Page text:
#GTMTips: Check for Undefined Value

How to check if a variable value is undefined when building Google Tag Manager triggers.

This is one of those #GTMTips posts that I was certain I’d already written. So it came as a mild surprise when I realized I’d never tackled this aspect of Google Tag Manager.

It’s a short and sweet tip again. Today we’ll learn how to check if a variable is undefined using Google Tag Manager.

Tip 73: Check for undefined variable values

If a variable is undefined, it means that a variable with the given name does not currently have any valid value in memory. In JavaScript, the typical check for undefined is done like this:

function checkIfUndefined(variable) {
  return typeof variable === 'undefined';

With Google Tag Manager, you can’t run JavaScript evaluations in triggers. Instead, if you wanted to do the check above, you’d need to create a Custom JavaScript variable that returns true if the variable whose status you want to check is, indeed, undefined.

However, there’s an easier way. Google Tag Manager does some magic for you and lets you check for undefined type using a simple string check. This might sound a bit unorthodox, and it is, but currently it’s the fastest way to check for undefined type without having to resort to extra trips through a Custom JavaScript variable.

The method itself is really simple. In the trigger where you want to run the check, simply create a new condition which checks if the given variable does not equal undefined, like so:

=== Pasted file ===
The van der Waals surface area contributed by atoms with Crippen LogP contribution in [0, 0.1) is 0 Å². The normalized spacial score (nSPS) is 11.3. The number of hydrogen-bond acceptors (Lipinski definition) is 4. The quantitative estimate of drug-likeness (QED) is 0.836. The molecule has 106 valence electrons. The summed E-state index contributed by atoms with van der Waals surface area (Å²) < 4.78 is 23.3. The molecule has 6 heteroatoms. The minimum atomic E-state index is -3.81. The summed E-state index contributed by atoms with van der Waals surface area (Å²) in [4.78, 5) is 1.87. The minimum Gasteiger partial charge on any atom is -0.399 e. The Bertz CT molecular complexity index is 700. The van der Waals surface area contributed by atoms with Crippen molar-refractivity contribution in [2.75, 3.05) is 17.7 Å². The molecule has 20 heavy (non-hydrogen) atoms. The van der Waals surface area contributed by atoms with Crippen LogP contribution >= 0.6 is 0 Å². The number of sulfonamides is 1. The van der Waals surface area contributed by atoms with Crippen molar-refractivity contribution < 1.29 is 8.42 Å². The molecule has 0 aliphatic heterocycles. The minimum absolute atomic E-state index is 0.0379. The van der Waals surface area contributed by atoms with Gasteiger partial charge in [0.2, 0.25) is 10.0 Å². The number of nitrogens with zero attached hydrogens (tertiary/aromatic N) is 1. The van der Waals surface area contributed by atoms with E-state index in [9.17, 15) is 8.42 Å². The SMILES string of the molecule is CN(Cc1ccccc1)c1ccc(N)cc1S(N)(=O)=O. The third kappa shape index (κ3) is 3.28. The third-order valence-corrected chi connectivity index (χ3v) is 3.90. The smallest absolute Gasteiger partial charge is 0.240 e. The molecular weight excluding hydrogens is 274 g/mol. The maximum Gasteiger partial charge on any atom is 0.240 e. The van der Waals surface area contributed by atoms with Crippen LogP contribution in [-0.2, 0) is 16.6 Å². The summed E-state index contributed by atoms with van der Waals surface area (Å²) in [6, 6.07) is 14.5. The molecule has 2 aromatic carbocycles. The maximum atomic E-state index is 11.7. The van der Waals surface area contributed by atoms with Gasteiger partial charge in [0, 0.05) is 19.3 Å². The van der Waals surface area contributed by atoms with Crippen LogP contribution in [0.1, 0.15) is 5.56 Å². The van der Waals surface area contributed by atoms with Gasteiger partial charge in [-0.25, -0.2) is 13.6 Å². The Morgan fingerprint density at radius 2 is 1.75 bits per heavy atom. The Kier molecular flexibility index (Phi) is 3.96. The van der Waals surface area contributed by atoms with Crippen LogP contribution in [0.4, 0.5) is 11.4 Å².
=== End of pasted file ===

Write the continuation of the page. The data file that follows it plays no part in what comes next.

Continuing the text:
This trigger fires if the value in {{Page Type}} is not undefined.

Note that this only checks for undefined variables. It doesn’t work for other falsy values, such as false, null, 0, or NaN. For these, you would have to run additional checks, and you can even use a regular expression:

{{Variable}} does not match RegEx (ignore case) ^(undefined|null|0|false|NaN|)$

All of these falsy values are resolved to strings in GTM for checking against in triggers. The regular expression above matches all falsy values in JavaScript, and is thus useful as a generic check for potentially invalid values in variables.

Certain problems with GTM’s approach can surface if, for example, you actually have the literal string "undefined" as the value of a variable. It’s not an impossible scenario to conjure, since “undefined” is a word that has functional depth in the English language. There’s no way for GTM to distinguish between this valid string value and the undefined value the variable might have, at least not in triggers. So to make the check as robust and unambiguous as possible, you would have to resort to a Custom JavaScript variable after all.

function() {
  var variableToValidate = {{Some Variable}};
  return !!variableToCheckForFalsy;

The Custom JavaScript variable above returns true if the variable has a valid, non-falsy (i.e. truthy) value, and false otherwise.

By the way, I did not make up these ridiculous truthy and falsy terms. They are accepted jargon in programming.